When she turns to her village, no one remembers her. To them she is a stranger, a traveler, someone foreign and lost. But once she was a daughter, a friend, and now she is nothing. Desperate, she flees and decides to travel the world.

I’ll spare you the boring details because this book sadly has little to no plot. Instead you just watch a lonely girl wander the world, stealing to live, and slowly losing herself in the process. No one remembers her except for Luc, the god who cursed her. Who visits her every year on her birthday to try and claim her soul. But Addie hasn’t given up and refuses to die despite being alone.

But one day, in New York, March 13, 2014. The boy in the bookshop remembers her name. He remembers her. For the first time in hundreds of years, Addie hears the words, “I remember you.” Three small worlds, that tug Addie’s heart.

Because of all the people in the word who have forgotten Addie, the boy in the bookstore is someone special. Or at least- now he is to Addie. The rest of the story is a blur of tragic backstories, clothes tinged with alcohol, and running through the rain. Classic hopeless romantic tropes that may or may not have made me swoon.

But as I said before, this book will break you. Because what qualifies as love? Is it someone you have a connection with? Is it someone who you know everything about? Honestly who knows. However V.E. Schwab decided to write a triangle of sorts. It may be a love triangle between a god desperate to obtain her, a forgotten girl, and a boy who just wants to be loved. Or it’s just three “people” connected by horrible misfortunes. But none the less, it can only end in one pair.

So I have one question for anyone who wants to or has read this book. The same question I wondered after reading this book. Can you be manipulated into loving someone without knowing? And would you still love them?

–Ashley Y.

The Invisible Life of Addie Larue by V.E. Schwab is available for checkout at the Mission Viejo Library. It can also be downloaded for free from Overdrive.

What You May Want To Know Before Watching Dune

The movie adaptation of Dune by Frank Herbert, which is directed by Denis Villeneuve, will be released in theaters on October 22 this year. The first movie is the first of a trilogy that will cover the first two dune books, Dune and Dune messiah. The book having 22 chapters and 412 pages. Dune the movie will cover around the first half of the book so around 11 chapters in 2 hours and 35 minutes.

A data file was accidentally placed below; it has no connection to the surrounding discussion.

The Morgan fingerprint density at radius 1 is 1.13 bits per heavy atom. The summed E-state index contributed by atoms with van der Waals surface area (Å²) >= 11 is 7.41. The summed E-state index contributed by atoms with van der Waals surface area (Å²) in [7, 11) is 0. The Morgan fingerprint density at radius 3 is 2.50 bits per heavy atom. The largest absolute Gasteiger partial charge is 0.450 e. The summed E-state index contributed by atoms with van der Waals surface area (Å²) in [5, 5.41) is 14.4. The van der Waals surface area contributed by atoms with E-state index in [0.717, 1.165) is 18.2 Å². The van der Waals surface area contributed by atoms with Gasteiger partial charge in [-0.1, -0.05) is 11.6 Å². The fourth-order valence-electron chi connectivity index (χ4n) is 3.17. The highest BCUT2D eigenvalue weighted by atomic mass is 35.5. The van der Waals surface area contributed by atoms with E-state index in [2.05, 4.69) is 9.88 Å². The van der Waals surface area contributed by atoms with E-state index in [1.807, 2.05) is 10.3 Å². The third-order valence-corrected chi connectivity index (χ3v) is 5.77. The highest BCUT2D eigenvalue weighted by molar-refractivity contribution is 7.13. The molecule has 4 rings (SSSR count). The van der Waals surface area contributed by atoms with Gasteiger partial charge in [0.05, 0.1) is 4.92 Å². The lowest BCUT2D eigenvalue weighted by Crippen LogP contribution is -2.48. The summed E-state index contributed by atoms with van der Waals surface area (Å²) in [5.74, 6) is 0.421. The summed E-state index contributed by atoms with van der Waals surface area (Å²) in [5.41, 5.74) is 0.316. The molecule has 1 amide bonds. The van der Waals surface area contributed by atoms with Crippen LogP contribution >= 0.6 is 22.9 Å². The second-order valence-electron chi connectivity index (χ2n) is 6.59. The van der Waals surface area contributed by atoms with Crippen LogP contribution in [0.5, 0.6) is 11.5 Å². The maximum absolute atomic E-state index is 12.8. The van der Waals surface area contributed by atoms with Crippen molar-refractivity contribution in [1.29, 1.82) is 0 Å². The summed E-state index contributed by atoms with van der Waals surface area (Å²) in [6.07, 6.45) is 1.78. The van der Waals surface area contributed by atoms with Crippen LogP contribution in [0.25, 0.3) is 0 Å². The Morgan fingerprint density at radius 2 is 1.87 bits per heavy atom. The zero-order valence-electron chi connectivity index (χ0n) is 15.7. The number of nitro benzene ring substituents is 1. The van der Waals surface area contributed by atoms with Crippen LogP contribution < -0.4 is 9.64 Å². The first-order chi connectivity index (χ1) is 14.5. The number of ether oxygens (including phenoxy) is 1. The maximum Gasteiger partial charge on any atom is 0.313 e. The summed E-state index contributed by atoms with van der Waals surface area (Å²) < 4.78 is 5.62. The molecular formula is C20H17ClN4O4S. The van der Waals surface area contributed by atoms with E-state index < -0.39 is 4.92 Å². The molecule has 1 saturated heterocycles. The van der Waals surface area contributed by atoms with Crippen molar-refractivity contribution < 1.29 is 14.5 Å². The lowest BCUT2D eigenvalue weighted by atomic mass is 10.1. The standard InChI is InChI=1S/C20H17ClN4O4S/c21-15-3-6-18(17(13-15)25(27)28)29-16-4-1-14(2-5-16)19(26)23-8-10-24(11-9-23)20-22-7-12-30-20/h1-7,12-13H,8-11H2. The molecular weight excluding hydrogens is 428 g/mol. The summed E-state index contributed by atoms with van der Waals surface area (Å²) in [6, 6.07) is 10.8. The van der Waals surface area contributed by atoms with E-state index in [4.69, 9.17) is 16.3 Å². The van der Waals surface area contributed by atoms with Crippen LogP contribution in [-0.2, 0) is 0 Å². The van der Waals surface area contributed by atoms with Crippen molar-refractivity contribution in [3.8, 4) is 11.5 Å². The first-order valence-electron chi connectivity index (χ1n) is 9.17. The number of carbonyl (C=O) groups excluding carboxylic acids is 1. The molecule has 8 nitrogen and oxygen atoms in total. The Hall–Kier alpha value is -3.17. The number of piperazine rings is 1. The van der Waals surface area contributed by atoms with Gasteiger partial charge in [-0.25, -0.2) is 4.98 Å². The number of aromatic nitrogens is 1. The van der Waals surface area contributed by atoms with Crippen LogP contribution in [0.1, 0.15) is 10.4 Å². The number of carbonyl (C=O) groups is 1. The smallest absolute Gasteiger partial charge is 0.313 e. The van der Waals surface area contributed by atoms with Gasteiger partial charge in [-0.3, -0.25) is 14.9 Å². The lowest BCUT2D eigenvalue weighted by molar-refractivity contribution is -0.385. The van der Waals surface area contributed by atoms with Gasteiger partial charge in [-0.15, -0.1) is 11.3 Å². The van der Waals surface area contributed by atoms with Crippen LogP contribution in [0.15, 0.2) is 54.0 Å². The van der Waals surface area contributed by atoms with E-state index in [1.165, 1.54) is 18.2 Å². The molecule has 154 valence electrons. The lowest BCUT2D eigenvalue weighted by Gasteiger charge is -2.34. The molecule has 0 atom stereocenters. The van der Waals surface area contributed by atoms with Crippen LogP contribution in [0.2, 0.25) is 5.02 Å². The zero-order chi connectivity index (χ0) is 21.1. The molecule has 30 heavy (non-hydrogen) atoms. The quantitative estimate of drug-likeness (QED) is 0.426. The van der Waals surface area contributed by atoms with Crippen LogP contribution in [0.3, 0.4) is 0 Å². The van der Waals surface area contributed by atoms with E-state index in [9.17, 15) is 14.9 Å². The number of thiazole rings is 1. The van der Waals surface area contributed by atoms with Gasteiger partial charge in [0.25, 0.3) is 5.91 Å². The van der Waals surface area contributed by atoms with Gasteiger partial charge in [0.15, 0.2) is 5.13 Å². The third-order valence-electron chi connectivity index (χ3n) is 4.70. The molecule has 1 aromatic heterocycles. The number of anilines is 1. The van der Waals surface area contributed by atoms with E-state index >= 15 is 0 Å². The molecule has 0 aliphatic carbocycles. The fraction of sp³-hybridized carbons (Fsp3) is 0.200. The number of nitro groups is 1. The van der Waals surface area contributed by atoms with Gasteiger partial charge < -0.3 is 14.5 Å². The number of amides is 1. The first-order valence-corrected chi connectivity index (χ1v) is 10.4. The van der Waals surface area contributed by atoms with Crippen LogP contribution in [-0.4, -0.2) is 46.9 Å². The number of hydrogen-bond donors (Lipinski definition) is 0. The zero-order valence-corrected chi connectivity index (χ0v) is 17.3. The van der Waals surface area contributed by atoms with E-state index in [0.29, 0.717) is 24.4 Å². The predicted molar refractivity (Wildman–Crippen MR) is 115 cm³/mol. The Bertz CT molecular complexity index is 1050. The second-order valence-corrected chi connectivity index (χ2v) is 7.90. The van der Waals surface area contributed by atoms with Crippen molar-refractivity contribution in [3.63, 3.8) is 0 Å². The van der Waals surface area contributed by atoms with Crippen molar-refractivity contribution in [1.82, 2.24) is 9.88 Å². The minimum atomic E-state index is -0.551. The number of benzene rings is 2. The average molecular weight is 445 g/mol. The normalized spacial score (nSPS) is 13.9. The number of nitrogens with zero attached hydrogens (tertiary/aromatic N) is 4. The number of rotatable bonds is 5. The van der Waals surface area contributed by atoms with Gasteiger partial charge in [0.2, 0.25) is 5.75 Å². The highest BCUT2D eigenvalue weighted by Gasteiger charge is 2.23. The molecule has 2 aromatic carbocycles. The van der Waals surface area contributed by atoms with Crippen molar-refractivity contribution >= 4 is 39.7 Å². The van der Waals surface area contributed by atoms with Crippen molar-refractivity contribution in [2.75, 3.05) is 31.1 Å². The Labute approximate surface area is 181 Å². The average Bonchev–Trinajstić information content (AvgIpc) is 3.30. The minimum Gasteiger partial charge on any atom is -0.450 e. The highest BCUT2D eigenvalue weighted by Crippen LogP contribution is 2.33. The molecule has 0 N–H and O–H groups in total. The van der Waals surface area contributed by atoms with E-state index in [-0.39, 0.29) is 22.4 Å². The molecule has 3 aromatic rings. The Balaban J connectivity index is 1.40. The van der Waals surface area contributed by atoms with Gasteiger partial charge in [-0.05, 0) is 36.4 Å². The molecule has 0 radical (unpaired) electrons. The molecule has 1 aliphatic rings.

Dune written in 1965, was in part inspired by The Sabres of Paradise by Lesley Blanch published in 1960. Dune is one of the most popular and influential sci-fi books of all time has changed sci-fi and set the standard for a great sci-fi book. Dune has been adapted into a movie before in 1985, where they tried to cover the whole book leading to the movie being a failure. This time with the movie only covers the first half might portray the complex story better.

*There may be spoilers ahead*The story focuses on the character Paul Atreides a thoughtful and quiet boy and son of Duke Leto Atreides. Duke Leto is the Duke of Arrakis. Arrakis is the planet most of the story takes place on. The nickname or other name for the planet of Arrakis is Dune. Arrakis is called Dune because the planet is almost completely covered in deserts.

The villain is Baron Vladimir Harkonnen, the Duke’s political rival and former owner of Arrakis. A power-hungry person he becomes the main villain trying to take control of Arrakis from the Duke.

Dune is expected to be a success, and from the looks of the trailer has great CGI effects. Do you think Dune will be a success or a failure?

-Luke G.

Book Review: American Betiya by Anuradha Rajurkar

American Betiya by Anuradha D. Rajurkar is a soft and bittersweet novel about an Indian-American girl’s journey through love and heartbreak.

When high school senior Rani Kelkar begins a romance with tattooed and moody school-bad-boy Oliver, she is forced to hide the fact from her Indian immigrant parents, and sneak around behind their backs, as she is not allowed to date yet.

At first, the relationship is perfect- Oliver makes her feel seen, makes her feel beautiful, in a way that no one has ever done before. But soon, Oliver’s problems with drugs and his family lead to him demanding more from Rani- pressuring her into situations she’s not comfortable with, and disguising increasingly alarming racial microaggressions as offhand comments and jokes. Eventually, things with Oliver come to a head- and Rani must choose between her first love and her family.

I really enjoyed this book, as it dealt with an issue I hadn’t really seen discussed in popular media before- the fetishization of women of color, and the seemingly harmless microaggressions and gaslighting they face. The content of the book really resonated with me as well- as a daughter of Indian immigrants, I fully understood Rani’s often-complicated relationship with her family, and what she initially saw in Oliver. Rani’s longing for India and her grandparents and extended family was a familiar feeling to me. However, Rani’s complete inability to recognize any sort of red flags in her relationship with Oliver was frankly frustrating. I understand that she was infatuated with him, but even then, she repeatedly brushed off or simply refused to acknowledge his questionable behaviors. Even so, this was an incredible read!

-Vaidehi B.